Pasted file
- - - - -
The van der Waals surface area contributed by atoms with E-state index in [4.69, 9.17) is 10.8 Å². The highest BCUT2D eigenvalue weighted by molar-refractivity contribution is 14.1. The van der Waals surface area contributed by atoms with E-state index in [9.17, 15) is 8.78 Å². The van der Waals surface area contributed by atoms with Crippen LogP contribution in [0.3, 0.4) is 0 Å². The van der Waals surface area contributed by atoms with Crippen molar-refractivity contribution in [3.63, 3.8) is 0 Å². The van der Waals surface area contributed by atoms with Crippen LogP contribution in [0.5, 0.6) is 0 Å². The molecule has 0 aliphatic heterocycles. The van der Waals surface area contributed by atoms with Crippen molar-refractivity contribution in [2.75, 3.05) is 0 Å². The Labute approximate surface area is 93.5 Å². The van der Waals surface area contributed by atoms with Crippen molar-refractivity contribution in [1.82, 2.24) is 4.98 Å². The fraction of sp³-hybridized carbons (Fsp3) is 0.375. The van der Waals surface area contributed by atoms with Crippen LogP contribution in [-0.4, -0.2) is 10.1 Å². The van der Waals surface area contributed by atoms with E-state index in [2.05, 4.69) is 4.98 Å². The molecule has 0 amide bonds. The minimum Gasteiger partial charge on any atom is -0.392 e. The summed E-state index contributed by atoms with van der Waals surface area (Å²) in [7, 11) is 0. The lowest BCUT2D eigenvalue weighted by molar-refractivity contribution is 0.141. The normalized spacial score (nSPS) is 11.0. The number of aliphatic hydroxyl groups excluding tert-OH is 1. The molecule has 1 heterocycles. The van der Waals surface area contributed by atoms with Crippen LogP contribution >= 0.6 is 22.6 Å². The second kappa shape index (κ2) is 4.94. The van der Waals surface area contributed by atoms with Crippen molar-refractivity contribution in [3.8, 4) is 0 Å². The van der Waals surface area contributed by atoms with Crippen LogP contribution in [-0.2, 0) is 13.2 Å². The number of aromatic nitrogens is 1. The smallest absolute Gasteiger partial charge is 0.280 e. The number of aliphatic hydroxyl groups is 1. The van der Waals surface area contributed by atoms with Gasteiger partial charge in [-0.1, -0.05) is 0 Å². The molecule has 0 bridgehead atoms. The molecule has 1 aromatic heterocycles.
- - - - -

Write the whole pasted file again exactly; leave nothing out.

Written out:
The van der Waals surface area contributed by atoms with E-state index in [4.69, 9.17) is 10.8 Å². The highest BCUT2D eigenvalue weighted by molar-refractivity contribution is 14.1. The van der Waals surface area contributed by atoms with E-state index in [9.17, 15) is 8.78 Å². The van der Waals surface area contributed by atoms with Crippen LogP contribution in [0.3, 0.4) is 0 Å². The van der Waals surface area contributed by atoms with Crippen molar-refractivity contribution in [3.63, 3.8) is 0 Å². The van der Waals surface area contributed by atoms with Crippen LogP contribution in [0.5, 0.6) is 0 Å². The molecule has 0 aliphatic heterocycles. The van der Waals surface area contributed by atoms with Crippen molar-refractivity contribution in [2.75, 3.05) is 0 Å². The Labute approximate surface area is 93.5 Å². The van der Waals surface area contributed by atoms with Crippen molar-refractivity contribution in [1.82, 2.24) is 4.98 Å². The fraction of sp³-hybridized carbons (Fsp3) is 0.375. The van der Waals surface area contributed by atoms with Crippen LogP contribution in [-0.4, -0.2) is 10.1 Å². The van der Waals surface area contributed by atoms with E-state index in [2.05, 4.69) is 4.98 Å². The molecule has 0 amide bonds. The minimum Gasteiger partial charge on any atom is -0.392 e. The summed E-state index contributed by atoms with van der Waals surface area (Å²) in [7, 11) is 0. The lowest BCUT2D eigenvalue weighted by molar-refractivity contribution is 0.141. The normalized spacial score (nSPS) is 11.0. The number of aliphatic hydroxyl groups excluding tert-OH is 1. The molecule has 1 heterocycles. The van der Waals surface area contributed by atoms with Crippen LogP contribution >= 0.6 is 22.6 Å². The second kappa shape index (κ2) is 4.94. The van der Waals surface area contributed by atoms with Crippen molar-refractivity contribution in [3.8, 4) is 0 Å². The van der Waals surface area contributed by atoms with Crippen LogP contribution in [-0.2, 0) is 13.2 Å². The number of aromatic nitrogens is 1. The smallest absolute Gasteiger partial charge is 0.280 e. The number of aliphatic hydroxyl groups is 1. The van der Waals surface area contributed by atoms with Gasteiger partial charge in [-0.1, -0.05) is 0 Å². The molecule has 0 bridgehead atoms. The molecule has 1 aromatic heterocycles.